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2006: CDH Logs Another U.S. First in Stroke Care
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CDH Logs Another U.S. First in Stroke Care

Winfield, Ill., January 16, 2006 -- A 45-year-old stroke patient from Geneva, Illinois went home from Central DuPage Hospital’s Neurosciences Institute this week with a newly approved stent device designed to prevent a recurrence of stroke. Central DuPage Hospital is the first community hospital in the US, and one of only two hospitals in Illinois, to have access to this important advancement in stroke prevention.

“Prevention is always the best medicine, and we finally have a tool specifically designed to open the fragile brain vessels and prevent recurrence of stroke,” said Harish Shownkeen, MD, interventional neuroradiologist and director of endovascular surgical neuroradiology at Central DuPage Hospital. “With a greater than 80 percent blockage in a brain artery from a stroke suffered in the fall, this young man was at significant risk for recurrence of a stroke. Fortunately for him, Central DuPage Hospital is part of an elite group of hospitals in the country trained on this device and we were able to offer him a promising, minimally invasive option.”

After a 24-hour stay in the hospital for implantation of the stent, the Geneva patient returned home and has returned to normal activities at his factory job.

Every year, 60,000 Americans suffer a stroke due to blocked arteries in the brain. A condition, called Intracranial Atherosclerotic Disease (ICAD), describes the plaque build up in brain vessels. Aside from medical management protocol using blood thinners such as Coumadin, Plaxis or aspirin, there was little hospitals could do to manage plaque build up in brain arteries. Unfortunately, medical management does not work for 22.5 percent of stroke patients, according to National Institute of Health studies. The use of the new Wingspan stent provides stroke patients with far better odds, reducing the chance of a recurrent stroke to just seven percent.

FDA-approved in August, only 24 of the country’s most advanced stroke centers in the U.S. have the capabilities and approval to use this stent for stroke care and prevention. These include the Cleveland Clinic, Froedtert Hospital in Milwaukee, Stanford University, Cornell University and Duke University hospitals. In Illinois, Rush University Medical Center is the only other hospital using the device. To date, the Wingspan stent has been used in almost 90 patients.

“This is a significant first in stroke treatment,” stated neurologist Henry Echiverri, M.D., who is director of the recently established Stroke Program at Central DuPage Hospital. “It is the first stent evaluated and approved by the FDA for therapy of ICAD and we are the first community hospital in the United States to treat patients with this device.”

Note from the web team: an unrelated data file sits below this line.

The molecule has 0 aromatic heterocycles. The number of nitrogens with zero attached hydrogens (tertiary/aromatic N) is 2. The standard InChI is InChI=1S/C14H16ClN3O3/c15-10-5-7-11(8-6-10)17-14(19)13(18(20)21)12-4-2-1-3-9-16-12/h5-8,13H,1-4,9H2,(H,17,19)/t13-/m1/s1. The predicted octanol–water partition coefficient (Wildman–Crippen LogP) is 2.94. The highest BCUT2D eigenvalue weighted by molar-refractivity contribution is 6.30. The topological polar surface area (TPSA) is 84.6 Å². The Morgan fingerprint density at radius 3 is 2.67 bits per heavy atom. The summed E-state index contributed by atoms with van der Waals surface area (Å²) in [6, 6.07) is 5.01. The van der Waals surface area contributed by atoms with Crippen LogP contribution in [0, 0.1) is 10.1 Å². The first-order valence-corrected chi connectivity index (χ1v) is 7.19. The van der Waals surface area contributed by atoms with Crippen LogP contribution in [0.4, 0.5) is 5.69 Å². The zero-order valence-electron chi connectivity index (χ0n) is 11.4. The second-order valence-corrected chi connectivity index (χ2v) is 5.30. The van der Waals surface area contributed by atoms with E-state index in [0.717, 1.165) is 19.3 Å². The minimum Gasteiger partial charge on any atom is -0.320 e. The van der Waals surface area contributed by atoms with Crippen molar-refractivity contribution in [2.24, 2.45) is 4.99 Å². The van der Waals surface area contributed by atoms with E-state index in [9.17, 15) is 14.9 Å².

Stents used to open cardiovascular vessels were often too rigid for the narrow twists and turns of the brain’s blood vessels. An intracranial device, the Wingspan brain stent, engineered by Boston Scientific (www.bostonscientific.com) is made of a more flexible and elastic metal than the cardiac stents. The stent has a self-expanding design, which allows it to keep the artery walls open even in curved areas of the vessel. In a minimally invasive procedure performed in an endovascular surgical neuroradiology lab, the stent is deployed using a fine catheter inserted from the femoral artery and guided through the vascular system to the blockage using advanced x-ray capabilities.

Use of the Wingspan device represents another advance for Central DuPage Hospital’s Neurosciences Institute. Last November, Dr. Shownkeen was the first physician in the U.S. (Stage III clinical trial) to use the NeuroFlo device on a stroke patient in an effort to redirect blood flow around a clot to the damaged left brain region.

“Today, we are where cardiology was 15 or 20 years ago,” explained Dr. Shownkeen. “There is new hope for stroke victims with a variety of clinical trials and new devices for both treatment and prevention.”

About the Neurosciences Institute
The Neurosciences Institute of CDH is extensive, encompassing treatment for spinal conditions, brain tumors and injury, stroke, movement and memory disorders as well as specialized programs for treatment of sleep disorders and pain. CDH was first in the region to develop a comprehensive program to treat stroke victims in the emergency room with t-PA, has a dedicated patient care unit for neurological patients served by neurological-certified nurses and a bi-plane angiography suite with 3D angiogram capabilities specifically designed for interventional neuroradiology procedures. In 2006, Central DuPage Hospital was recognized for excellence in stroke specialty by HealthGrades, a leading health care ratings organization.

About CDH
Central DuPage Hospital is a nationally recognized 361-bed facility located in Winfield, Illinois, a suburb of Chicago. The hospital is a leading center for surgical innovations and was one of the first institutions in the nation to offer minimally invasive heart surgery, as well as a new procedure for back surgeries that uses bio-engineered bone protein. In 2005, Central DuPage Hospital was named one of the Top 100 Cardiovascular Hospitals by Solucient, a nationally respected resource for evaluating health care performance.